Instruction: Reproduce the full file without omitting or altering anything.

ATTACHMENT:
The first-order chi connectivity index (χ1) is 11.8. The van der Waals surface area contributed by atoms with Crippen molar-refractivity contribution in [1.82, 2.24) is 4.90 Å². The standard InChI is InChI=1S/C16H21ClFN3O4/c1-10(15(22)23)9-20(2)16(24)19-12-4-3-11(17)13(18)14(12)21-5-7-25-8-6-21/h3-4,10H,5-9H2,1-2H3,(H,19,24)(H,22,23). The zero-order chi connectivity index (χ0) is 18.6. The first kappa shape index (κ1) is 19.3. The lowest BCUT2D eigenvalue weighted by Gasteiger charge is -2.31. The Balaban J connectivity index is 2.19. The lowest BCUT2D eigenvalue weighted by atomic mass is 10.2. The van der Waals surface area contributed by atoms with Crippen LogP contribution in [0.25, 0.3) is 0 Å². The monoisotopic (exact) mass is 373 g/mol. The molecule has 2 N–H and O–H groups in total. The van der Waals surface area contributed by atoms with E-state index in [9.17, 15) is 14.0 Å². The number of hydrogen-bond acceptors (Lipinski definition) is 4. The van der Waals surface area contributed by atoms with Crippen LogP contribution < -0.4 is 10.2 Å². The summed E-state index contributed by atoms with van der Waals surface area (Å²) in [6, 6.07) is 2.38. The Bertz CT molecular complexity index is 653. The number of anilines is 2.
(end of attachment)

The first-order chi connectivity index (χ1) is 11.8. The van der Waals surface area contributed by atoms with Crippen molar-refractivity contribution in [1.82, 2.24) is 4.90 Å². The standard InChI is InChI=1S/C16H21ClFN3O4/c1-10(15(22)23)9-20(2)16(24)19-12-4-3-11(17)13(18)14(12)21-5-7-25-8-6-21/h3-4,10H,5-9H2,1-2H3,(H,19,24)(H,22,23). The zero-order chi connectivity index (χ0) is 18.6. The first kappa shape index (κ1) is 19.3. The lowest BCUT2D eigenvalue weighted by Gasteiger charge is -2.31. The Balaban J connectivity index is 2.19. The lowest BCUT2D eigenvalue weighted by atomic mass is 10.2. The van der Waals surface area contributed by atoms with Crippen LogP contribution in [0.25, 0.3) is 0 Å². The monoisotopic (exact) mass is 373 g/mol. The molecule has 2 N–H and O–H groups in total. The van der Waals surface area contributed by atoms with E-state index in [9.17, 15) is 14.0 Å². The number of hydrogen-bond acceptors (Lipinski definition) is 4. The van der Waals surface area contributed by atoms with Crippen LogP contribution < -0.4 is 10.2 Å². The summed E-state index contributed by atoms with van der Waals surface area (Å²) in [6, 6.07) is 2.38. The Bertz CT molecular complexity index is 653. The number of anilines is 2.